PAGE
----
As you all know I am a huge fan of 80s music. Over the past 15 years I have developed a collection of cds, vinyl, bootlegs and MP3 that I have downloaded that has spanned over 8,000 songs and recently took 10 DVDs to backup.
So needing a way to catalog these songs I purchased a program called Helium.
Very nice program.
It creates a database of my music so that songs can be easily located based on any number of criteria that I chose to search under. I can bring a song up by album, by artist, by the year it was released, year it was recorded, practically by any of the information that I add to the ID3v1, ID3v2 and Lyrics3 tags.
So I went out and purchased the Billboard Pop Annual 1955-1999 so I could be as accurate as possible as to what year songs came out.
Well in doing this I discovered a problem.
When I think of when music was released I think of them in relation to what grade I was in at the time not by the calendar year.
I discovered this when I put Michael Jackson 's "Beat It" and Paul McCartney and Michael Jackson 's "Say Say Say" in 1983.
Well one of those songs I was in the fifth grade when it came out and the other I was in the sixth grade but they were both released in 1983.
So when I remember listening to "Beat It" I was also listening to John Mellencamp's "Jack and Diane". And while I was listening to "Say Say Say" I was also listening to Yes's "Owner of a lonely heart".
No wonder why grouping songs by the year they were released never seemed right to me.
Well anyway, I started adding music to my database based on the year it peaked in the charts with the information that I gathered from the Billboard Annual and so I am coming up with this perfect catalog where I can listen to every song that I listened to in the 7th grade instead of whatever song was out in 1984.
Then it hit me.
I started to think as I looked down at the clock and saw that it was 4:15 in the morning and I had been at this for four straight hours, what possesses an otherwise normal man to spend so much time organizing his music like this, collecting literally every 80's song he has ever heard in his life?
Why is it so important that I get the years right? Why isn't just inserting "1983" into the year good enough? Why do I have to go that extra step and make sure that the dates to my songs go along to school year as opposed to calendar year?
What is wrong with me?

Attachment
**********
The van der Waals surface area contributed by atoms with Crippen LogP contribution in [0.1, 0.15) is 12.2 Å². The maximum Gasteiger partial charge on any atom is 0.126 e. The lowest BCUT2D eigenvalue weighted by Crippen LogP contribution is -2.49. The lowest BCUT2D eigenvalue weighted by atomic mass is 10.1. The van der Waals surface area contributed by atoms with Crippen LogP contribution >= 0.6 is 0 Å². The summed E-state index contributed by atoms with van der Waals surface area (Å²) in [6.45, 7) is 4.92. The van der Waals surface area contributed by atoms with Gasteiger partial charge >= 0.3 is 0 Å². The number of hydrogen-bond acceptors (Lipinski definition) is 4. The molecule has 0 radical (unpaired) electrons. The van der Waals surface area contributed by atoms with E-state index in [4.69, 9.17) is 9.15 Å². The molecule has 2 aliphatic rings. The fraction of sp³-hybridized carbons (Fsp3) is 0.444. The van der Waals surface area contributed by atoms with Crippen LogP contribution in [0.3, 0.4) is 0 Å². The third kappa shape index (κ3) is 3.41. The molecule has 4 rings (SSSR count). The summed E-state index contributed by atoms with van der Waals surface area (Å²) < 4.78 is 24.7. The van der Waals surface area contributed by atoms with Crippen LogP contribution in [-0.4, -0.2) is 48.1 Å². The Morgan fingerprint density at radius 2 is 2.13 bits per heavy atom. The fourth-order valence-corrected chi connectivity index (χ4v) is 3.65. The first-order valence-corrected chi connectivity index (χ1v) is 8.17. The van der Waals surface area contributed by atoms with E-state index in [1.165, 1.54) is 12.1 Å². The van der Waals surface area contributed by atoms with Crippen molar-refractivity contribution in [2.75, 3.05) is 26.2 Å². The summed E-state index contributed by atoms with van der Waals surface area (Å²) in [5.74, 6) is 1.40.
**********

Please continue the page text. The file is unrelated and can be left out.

Then it all came to me.
I am trying to recreate something.
All this time I had been subconsciously trying to use the Internet to create my very own genre-defying Electrifying Mojo.
For those of you that don't know, the Electrifying Mojo was a local DJ in Detroit that I listened to from the early to mid-eighties. My parents bought me my first Sony radio for Christmas in 1982. I called it my Boom Box but that is hardly an appropriate name for a $50.00 mono radio with one speaker and a cassette. Still, that's what I called it. And I think out of all the presents I have ever been given by someone, until I have my first child that radio will rank as the greatest thing anyone has ever given me.
At 10 years old I had my first taste of independence. I controlled the dial. I was no longer bound to whatever music my parents wanted to listen to. I could venture out across the airwaves and discover my own music. I could carve my own identity within my own subgroup in popular culture.
That's when I discovered the Electrifying Mojo.
I thought I had discovered something entirely my own but my father shot that down real quick when he told me that he had listened to Mojo too while he was in college.
He claimed that had even met him once.
Charles Johnson? Who the hell is Charles Johnson?
He had to have been mistaken.
Mojo isn't his real name?
Why would his mother name him Charles Johnson?
He's from space.
Mojo flew into Detroit every night on a spaceship. He didn't hang around Ypsilanti having coffee at some local Diner.
Mojo had this shtick where he started off his show like his spaceship which he called the "Mother ship" was landing in Detroit; he would describe what he could see as his spacecraft was descending upon the city.
As his ship descended he would say, "Hello Detroit," then he would gradually get more specific, "I see Pam over at Belle Isle, Hello Pam ", or he would comment on how he could see the planes coming in at Metro Airport or a maybe traffic jam down on I-94.
It was so fucking cool you just have no idea.
And once he landed, it was on.
Mojo wasn't your normal DJ.
And I fear that many of you out there will have a difficult time understanding how special he was. So I am going to have to ask you to trust me.
First of all, every single kid I knew that was my age and older listened to the Electrifying Mojo.
So every morning on the way to school there was a common experience between us. My generation shared a lot of moments like that where we were all doing the same thing at the same time.
We all watched GI Joe and Transformers. We all watched Star Wars in the theater. We all listened to the "Thriller" album.
We all listened faithfully to the Electrifying Mojo.